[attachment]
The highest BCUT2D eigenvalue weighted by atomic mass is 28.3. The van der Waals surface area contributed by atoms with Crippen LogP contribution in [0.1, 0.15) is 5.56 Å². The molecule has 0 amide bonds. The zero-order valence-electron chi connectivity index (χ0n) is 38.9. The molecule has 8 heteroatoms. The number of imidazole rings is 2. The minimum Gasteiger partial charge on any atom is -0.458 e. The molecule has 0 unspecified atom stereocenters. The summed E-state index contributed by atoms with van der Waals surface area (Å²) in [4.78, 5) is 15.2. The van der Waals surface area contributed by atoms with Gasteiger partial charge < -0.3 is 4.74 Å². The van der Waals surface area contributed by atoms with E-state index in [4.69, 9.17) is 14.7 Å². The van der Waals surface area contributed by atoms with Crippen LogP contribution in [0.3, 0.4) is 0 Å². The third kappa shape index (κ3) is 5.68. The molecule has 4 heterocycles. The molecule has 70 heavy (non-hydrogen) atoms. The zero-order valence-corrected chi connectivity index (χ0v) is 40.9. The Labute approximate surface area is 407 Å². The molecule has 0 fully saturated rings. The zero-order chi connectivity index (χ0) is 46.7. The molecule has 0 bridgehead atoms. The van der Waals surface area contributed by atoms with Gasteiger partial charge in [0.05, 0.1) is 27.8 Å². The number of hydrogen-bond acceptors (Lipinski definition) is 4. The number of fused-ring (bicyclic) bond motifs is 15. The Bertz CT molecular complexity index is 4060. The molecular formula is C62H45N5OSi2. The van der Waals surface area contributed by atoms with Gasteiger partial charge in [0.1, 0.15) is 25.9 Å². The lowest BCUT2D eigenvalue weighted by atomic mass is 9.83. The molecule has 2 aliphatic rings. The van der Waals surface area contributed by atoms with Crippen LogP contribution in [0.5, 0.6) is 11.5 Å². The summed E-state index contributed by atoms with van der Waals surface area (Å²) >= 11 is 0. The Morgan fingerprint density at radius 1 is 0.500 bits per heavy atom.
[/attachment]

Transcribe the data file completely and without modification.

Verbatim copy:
The highest BCUT2D eigenvalue weighted by atomic mass is 28.3. The van der Waals surface area contributed by atoms with Crippen LogP contribution in [0.1, 0.15) is 5.56 Å². The molecule has 0 amide bonds. The zero-order valence-electron chi connectivity index (χ0n) is 38.9. The molecule has 8 heteroatoms. The number of imidazole rings is 2. The minimum Gasteiger partial charge on any atom is -0.458 e. The molecule has 0 unspecified atom stereocenters. The summed E-state index contributed by atoms with van der Waals surface area (Å²) in [4.78, 5) is 15.2. The van der Waals surface area contributed by atoms with Gasteiger partial charge < -0.3 is 4.74 Å². The van der Waals surface area contributed by atoms with E-state index in [4.69, 9.17) is 14.7 Å². The van der Waals surface area contributed by atoms with Crippen LogP contribution in [0.3, 0.4) is 0 Å². The third kappa shape index (κ3) is 5.68. The molecule has 4 heterocycles. The molecule has 70 heavy (non-hydrogen) atoms. The zero-order valence-corrected chi connectivity index (χ0v) is 40.9. The Labute approximate surface area is 407 Å². The molecule has 0 fully saturated rings. The zero-order chi connectivity index (χ0) is 46.7. The molecule has 0 bridgehead atoms. The van der Waals surface area contributed by atoms with Gasteiger partial charge in [0.05, 0.1) is 27.8 Å². The number of hydrogen-bond acceptors (Lipinski definition) is 4. The number of fused-ring (bicyclic) bond motifs is 15. The Bertz CT molecular complexity index is 4060. The molecular formula is C62H45N5OSi2. The van der Waals surface area contributed by atoms with Gasteiger partial charge in [0.1, 0.15) is 25.9 Å². The lowest BCUT2D eigenvalue weighted by atomic mass is 9.83. The molecule has 2 aliphatic rings. The van der Waals surface area contributed by atoms with Crippen LogP contribution in [0.5, 0.6) is 11.5 Å². The summed E-state index contributed by atoms with van der Waals surface area (Å²) >= 11 is 0. The Morgan fingerprint density at radius 1 is 0.500 bits per heavy atom.